Molecular mechanisms involved in the anti-tumor effects of lumican and glycosaminoglycans

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Καραμάνου, Κωνσταντίνα

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Extracellular matrix (ECM) is a dynamic complex of macromolecules that regulate cell behavior, gene expression and specific cellular characteristics. Proteoglycans are key molecules of the ECM. They are involved in pathophysiological processes, such as cancer, and are therefore called multifunctional factors of extracellular matrix. Expression of proteoglycans varies greatly in the development of cancer and affects functions such as growth, adhesion, cellular infiltration and metastasis. SLRPs, small leucine-rich proteoglycans are proteoglycans expressed in great abundance within the ECM. They consist of the protein core and negatively charged glycosaminoglycan chains. Because of their structure, they can interact with various ECM agents, including cytokines, growth factors and cell surface proteins. These interactions give SLRPs the ability to regulate cellular migration, autophagy, angiogenesis and metastases. Lumican is a Class II SLRP. Its structure includes amino acids such as tyrosine sulphates and the protein core is substituted by keratan sulphate (cornea, cartilage) or polylactosamine (epidermis) glycosaminoglycans chains. The aim of this dissertation was to evaluate the effects of luicicin on morphology, functional properties, and intracellular signaling of breast cancer cells in relation to the expression of estrogen receptors, but also of melanoma at an in vivo and in vitro level.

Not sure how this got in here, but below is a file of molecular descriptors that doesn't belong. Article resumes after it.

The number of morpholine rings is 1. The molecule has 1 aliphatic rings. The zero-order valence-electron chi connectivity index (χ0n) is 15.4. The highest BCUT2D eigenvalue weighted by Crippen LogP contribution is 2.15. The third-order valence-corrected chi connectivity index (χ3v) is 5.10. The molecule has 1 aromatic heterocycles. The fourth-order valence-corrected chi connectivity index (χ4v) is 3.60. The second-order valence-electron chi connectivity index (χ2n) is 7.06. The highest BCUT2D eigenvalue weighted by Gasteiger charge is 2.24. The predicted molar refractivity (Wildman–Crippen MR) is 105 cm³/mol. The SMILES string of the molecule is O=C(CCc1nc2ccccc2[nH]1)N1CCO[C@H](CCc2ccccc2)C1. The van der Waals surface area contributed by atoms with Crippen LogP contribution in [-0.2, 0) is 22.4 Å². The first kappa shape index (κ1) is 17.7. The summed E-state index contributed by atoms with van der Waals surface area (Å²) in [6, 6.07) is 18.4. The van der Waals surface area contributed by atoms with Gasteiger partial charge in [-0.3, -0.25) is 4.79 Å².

Lumican, Proteoglycans, Cancer, Extracellular matrix, Metastasis, Melanoma, Signalling pathways